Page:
The Politics    Monday, May 23, 2022


By Rachel Withers

Image of former defence minister Peter Dutton, March 31, 2022. Image © Mick Tsikas / AAP Images

Former defence minister Peter Dutton, March 31, 2022. Image © Mick Tsikas / AAP Images

Is the Coalition stupid enough to take this loss as a sign that it should lurch further to the right?

Anthony Albanese has been sworn in as prime minister and has jetted off to Japan, following a brief presser noteworthy for its inclusion of the Aboriginal and Torres Strait Islander flags. The new PM was sworn in alongside a skeleton interim ministry, with Albanese still to confirm his full front bench following two key losses on Saturday. But it’s the leadership of the Liberal Party that is driving much speculation today, as the decimated party continues its recriminations. With Josh Frydenberg having lost his seat, the contentious Peter Dutton is now the frontrunner for Liberal leader (Dan Tehan and Angus Taylor are also in the mix), while former home affairs minister Karen Andrews and trend-bucking Tasmanian MP Bridget Archer are being probed over their interest in becoming deputy. (Why are women only ever considered for 2IC?) The party is now having a public spat over whether it needs to move left or right, a ludicrous question given it was just whacked at the ballot box for its rightward lurch. Following a loss driven by the party’s inaction on climate, women’s issues and integrity, would the Liberals really be stupid enough to become more right-wing, and to put Peter “water lapping at your door” Dutton at the helm?

Arguments over what the Liberal Party should do next began before the election was even called, with both left and right immediately claiming vindication for their cause. Appearing on the ABC’s election coverage and then again on Insiders, leading moderate Simon Birmingham called for a return to the centre, following it up with an op-ed this morning noting that this was where the party had lost support. But the Murdoch media and other hard-right figures went the other way, rabidly arguing that the Liberal Party had drifted too far left and needed to go right, to forget the blue-ribbon elite and appeal to “conservative values” in the outer suburbs. (Never mind that this was exactly what Scott Morrison tried to do in this election, without success.)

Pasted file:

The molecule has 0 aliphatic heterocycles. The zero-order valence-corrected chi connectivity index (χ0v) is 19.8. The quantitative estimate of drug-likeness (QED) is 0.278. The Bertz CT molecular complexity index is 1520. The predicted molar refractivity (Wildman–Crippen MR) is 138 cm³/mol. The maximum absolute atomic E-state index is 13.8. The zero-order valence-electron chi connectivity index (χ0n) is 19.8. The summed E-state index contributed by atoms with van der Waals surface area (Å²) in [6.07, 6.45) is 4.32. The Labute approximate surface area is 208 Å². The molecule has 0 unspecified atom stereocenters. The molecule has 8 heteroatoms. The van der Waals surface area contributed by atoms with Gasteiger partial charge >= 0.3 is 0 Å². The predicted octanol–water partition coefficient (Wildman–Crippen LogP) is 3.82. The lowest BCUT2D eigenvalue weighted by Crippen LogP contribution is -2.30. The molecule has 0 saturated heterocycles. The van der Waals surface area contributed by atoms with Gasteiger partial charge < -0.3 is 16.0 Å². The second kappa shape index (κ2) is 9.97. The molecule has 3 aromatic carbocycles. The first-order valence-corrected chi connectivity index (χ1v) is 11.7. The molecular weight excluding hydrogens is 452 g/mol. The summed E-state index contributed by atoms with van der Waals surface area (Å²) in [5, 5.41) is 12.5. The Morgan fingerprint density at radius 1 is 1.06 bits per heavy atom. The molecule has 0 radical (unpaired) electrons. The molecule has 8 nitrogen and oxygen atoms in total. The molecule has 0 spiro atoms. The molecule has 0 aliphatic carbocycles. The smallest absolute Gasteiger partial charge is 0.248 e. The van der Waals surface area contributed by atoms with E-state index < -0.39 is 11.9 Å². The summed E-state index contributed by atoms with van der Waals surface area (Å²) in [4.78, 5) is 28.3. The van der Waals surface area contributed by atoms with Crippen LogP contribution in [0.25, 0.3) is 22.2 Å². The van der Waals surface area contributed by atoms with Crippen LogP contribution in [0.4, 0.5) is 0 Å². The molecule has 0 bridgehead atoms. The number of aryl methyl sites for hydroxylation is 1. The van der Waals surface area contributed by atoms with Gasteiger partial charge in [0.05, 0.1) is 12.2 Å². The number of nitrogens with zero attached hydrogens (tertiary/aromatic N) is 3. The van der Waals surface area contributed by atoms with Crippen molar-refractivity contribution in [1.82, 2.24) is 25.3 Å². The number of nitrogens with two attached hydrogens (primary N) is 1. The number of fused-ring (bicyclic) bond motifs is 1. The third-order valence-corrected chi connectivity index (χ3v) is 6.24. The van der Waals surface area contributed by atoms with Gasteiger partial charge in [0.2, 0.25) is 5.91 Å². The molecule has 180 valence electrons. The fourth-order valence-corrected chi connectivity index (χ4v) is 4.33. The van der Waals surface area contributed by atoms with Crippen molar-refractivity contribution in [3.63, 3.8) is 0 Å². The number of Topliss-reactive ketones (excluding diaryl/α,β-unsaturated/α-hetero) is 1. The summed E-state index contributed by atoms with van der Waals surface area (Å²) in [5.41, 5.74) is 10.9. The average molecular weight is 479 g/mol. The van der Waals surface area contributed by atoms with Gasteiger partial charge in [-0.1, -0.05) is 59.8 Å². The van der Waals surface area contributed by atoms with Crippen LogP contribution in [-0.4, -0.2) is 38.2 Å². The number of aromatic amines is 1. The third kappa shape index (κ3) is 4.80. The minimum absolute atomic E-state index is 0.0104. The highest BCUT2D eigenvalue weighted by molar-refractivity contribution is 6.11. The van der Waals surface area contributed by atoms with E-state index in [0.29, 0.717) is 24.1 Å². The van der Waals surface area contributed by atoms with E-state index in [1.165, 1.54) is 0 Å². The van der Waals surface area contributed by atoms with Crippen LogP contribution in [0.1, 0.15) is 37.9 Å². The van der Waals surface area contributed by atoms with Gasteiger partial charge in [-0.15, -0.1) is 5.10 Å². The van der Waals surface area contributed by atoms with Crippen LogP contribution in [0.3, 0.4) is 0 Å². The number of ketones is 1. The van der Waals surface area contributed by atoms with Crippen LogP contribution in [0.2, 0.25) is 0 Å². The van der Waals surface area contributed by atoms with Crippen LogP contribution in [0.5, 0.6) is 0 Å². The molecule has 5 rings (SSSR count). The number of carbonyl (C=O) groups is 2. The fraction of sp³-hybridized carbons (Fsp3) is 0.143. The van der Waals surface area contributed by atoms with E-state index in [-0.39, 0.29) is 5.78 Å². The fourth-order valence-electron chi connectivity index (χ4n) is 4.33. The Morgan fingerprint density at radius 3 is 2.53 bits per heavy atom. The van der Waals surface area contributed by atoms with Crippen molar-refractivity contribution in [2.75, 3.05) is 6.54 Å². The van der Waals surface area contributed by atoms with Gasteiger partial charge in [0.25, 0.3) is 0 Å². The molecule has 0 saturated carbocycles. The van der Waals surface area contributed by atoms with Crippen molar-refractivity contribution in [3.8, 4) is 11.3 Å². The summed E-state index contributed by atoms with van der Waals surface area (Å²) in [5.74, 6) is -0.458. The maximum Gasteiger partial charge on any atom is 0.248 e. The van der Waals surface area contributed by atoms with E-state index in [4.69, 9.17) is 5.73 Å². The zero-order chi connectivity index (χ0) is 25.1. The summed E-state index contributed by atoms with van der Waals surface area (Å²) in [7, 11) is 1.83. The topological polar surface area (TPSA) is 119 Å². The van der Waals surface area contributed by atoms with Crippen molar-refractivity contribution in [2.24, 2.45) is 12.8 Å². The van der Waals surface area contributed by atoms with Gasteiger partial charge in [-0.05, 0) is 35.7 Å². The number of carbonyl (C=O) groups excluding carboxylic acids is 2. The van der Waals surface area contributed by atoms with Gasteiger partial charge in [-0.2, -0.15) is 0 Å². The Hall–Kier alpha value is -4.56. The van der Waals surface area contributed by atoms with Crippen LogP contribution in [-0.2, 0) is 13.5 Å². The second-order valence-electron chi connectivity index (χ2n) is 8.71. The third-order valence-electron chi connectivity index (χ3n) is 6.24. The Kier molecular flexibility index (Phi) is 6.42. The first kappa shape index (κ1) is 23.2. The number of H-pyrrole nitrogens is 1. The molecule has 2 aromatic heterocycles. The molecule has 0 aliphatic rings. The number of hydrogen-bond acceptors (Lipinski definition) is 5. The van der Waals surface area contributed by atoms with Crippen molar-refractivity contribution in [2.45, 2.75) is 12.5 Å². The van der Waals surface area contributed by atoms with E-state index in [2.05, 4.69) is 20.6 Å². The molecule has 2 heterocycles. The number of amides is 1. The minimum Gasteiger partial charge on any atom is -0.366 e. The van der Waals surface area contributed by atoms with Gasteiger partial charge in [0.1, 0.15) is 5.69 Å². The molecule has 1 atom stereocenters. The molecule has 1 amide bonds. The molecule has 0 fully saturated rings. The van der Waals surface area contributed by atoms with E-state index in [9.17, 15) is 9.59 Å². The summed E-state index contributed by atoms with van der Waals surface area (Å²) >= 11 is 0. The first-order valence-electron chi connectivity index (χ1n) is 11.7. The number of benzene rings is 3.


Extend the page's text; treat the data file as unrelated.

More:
Various moderates have today emerged to push back against this galaxy-brain argument, including Moncrieff MP Angie Bell, Sturt MP James Stevens, NSW state treasurer Matt Kean and even key Morrison-defender Jane Hume. The outspoken Archer told RN Breakfast she would be resisting any rightward push, and seemed open to running for deputy mostly as a means to stop that. Nationals leader Barnaby Joyce, meanwhile, has denied that his unpopularity is to blame for the Liberal’s huge urban losses (former leader Michael McCormack disagrees), boasting about the Nats holding all their seats. “The Nationals don’t have a problem”, Joyce told reporters, choosing to ignore the fact that many independents and Greens ran successful campaigns arguing that a vote for Liberal moderates was “a vote for Barnaby Joyce”. (Joyce is reportedly facing leadership recriminations of his own.)

There’s no doubt that the moderates have logic on their side but they certainly don’t have the numbers, with their ranks having been massively diminished by Saturday’s result. They seem to have accepted this when it comes to the leadership, however, and are now publicly and privately insisting that Dutton actually isn’t so bad, with strong echoes of his wife’s infamous “he is not a monster” comment. “Peter’s public perception is not always an accurate reflection of Peter’s true stance,” Birmingham told Insiders, no doubt hoping that another option could still eventuate. Meanwhile, anonymous MPs have pointed to Dutton’s support of welfare and the fact he is less religious than Morrison to argue he could appeal to the middle-ground. One MP who had been in contact with Dutton told Nine that he planned to take a sensible approach to policy, while another claimed that “Labor would write him off as a crazy right-winger at their peril,” insisting he was a pragmatist.

On the contrary, the Liberal Party would be crazy to think that it can rewrite Dutton’s record now. As a very freely speaking WA Premier Mark McGowan noted today, Dutton is seen as extremely conservative – an “extremist” – who is deeply unpopular in the parts of the country that the Coalition needs to win back. (As a rather diplomatic Monique Ryan, the teal independent who unseated Frydenberg, told the ABC this morning, Dutton would obviously not play well in Kooyong.) It could be that he becomes an interim leader – a crash test dummy, as journalist Samantha Maiden put it. But the idea put forward by Sky News host Rowan Dean – that there will be a Dutton-led government by 2025 (which would include the party’s clearly repudiated anti-trans Warringah candidate) – is utterly fanciful. The Liberals could choose, if they want, to listen to News Corp, to double down and go full Donald Trump. But if Saturday’s result is anything to go by, they would be among the only ones still listening to the Murdoch press.

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Rachel Withers

Rachel Withers is the contributing editor of The Politics.


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